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The clock is ticking as the July 22 deadline approaches for any other third-party bidders for Barneys New York, and maybe even for parent Jones Apparel Group.
So far, Japan’s Fast Retailing is the only unsolicited bidder for Barneys, with an $896 million nonbinding offer. The one offi cial deal on the table is an $825 million accepted bid from Dubai investment firm Istithmar. The Istithmar offer, announced in June, is expected to go through, barring an announcement that negotiations with Fast Retailing have resulted in a binding offer. Fast Retailing and Jones have until Aug. 11 to conclude negotiations.
There’s also an outside chance the entire Jones Apparel Group will be sold. To be sure, there is no “deadline” to sell Jones the company. However, if Barneys were to be included in a company-wide sale, any negotiations and due diligence also would have to be concluded by Aug. 11 to facilitate completion of the Istithmar deal.
Of course, Jones has tried that route before, but came up short last year when it had to take the company off the market. The company said publicly that it was looking for a buyer in March 2006. It was later learned that the board was hoping for bids around $36 a share. One bidder, Bain Capital, walked away from the table because the Jones Apparel board believed the private equity fi rm’s $28 per share offer was far lower than the true value of the company.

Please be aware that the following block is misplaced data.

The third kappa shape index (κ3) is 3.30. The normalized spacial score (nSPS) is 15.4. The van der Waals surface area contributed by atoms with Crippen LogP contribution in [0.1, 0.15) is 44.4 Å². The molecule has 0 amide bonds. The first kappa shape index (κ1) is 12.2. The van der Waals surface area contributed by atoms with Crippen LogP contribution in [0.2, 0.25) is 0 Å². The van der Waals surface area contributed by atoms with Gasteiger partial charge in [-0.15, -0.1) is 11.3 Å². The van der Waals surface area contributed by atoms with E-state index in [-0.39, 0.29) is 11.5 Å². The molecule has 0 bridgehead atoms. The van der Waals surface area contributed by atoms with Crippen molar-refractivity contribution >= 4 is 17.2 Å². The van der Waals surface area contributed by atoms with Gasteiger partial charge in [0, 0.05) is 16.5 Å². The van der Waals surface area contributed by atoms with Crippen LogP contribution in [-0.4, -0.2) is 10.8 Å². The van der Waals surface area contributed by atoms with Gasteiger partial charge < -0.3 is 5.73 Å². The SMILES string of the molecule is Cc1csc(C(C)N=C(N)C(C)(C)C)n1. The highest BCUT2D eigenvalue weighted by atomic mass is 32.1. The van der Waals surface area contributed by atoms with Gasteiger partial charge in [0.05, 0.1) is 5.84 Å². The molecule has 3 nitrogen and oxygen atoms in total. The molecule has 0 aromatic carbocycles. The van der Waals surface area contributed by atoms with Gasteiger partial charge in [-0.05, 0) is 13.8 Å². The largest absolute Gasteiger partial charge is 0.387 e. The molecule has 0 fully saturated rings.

So far, industry and Wall Street experts don’t foresee a sale of the entire company. Morgan Stanley analyst Brian McGough wrote in a research note July 12, the day former chief executive Peter Boneparth resigned, that he believed a “takeout of the entire business is increasingly unlikely. In fact, Boneparth was perhaps the biggest internal proponent for breaking up and/or selling Jones….We think it is more likely than ever that [Jones] makes a go at trying to run this company long-term.”
Wesley R. Card is the new ceo of Jones, and the expectation, considering his fi nancial background, is that there will be company assets up for sale. Jones said earlier this year that it was eyeing options for some of its moderate brands. But can Jones fi nd buyers for its brands now that Liz Claiborne is cleaning out 16 of its name brands?
This story first appeared in the July 18, 2007 issue of WWD. Subscribe Today.
According to one investment banker, who requested anonymity: “The brands that each company, Jones and Liz Claiborne, has for sale have different customers, so the buyers of one are not going to be buyers of the other.”
Andrew Jassin, managing director at the Jassin O’Rourke Group, a New York consulting firm, observed, “Both Liz Claiborne and Jones have similar models, but very different trademarks in their stables. Liz has the more upscale brands, and therefore can get higher valuations for its brands. Both fi rms have brands that are sold in a variety of distribution channels, and the trademarks have value so they all probably could be sold off to any number of companies.”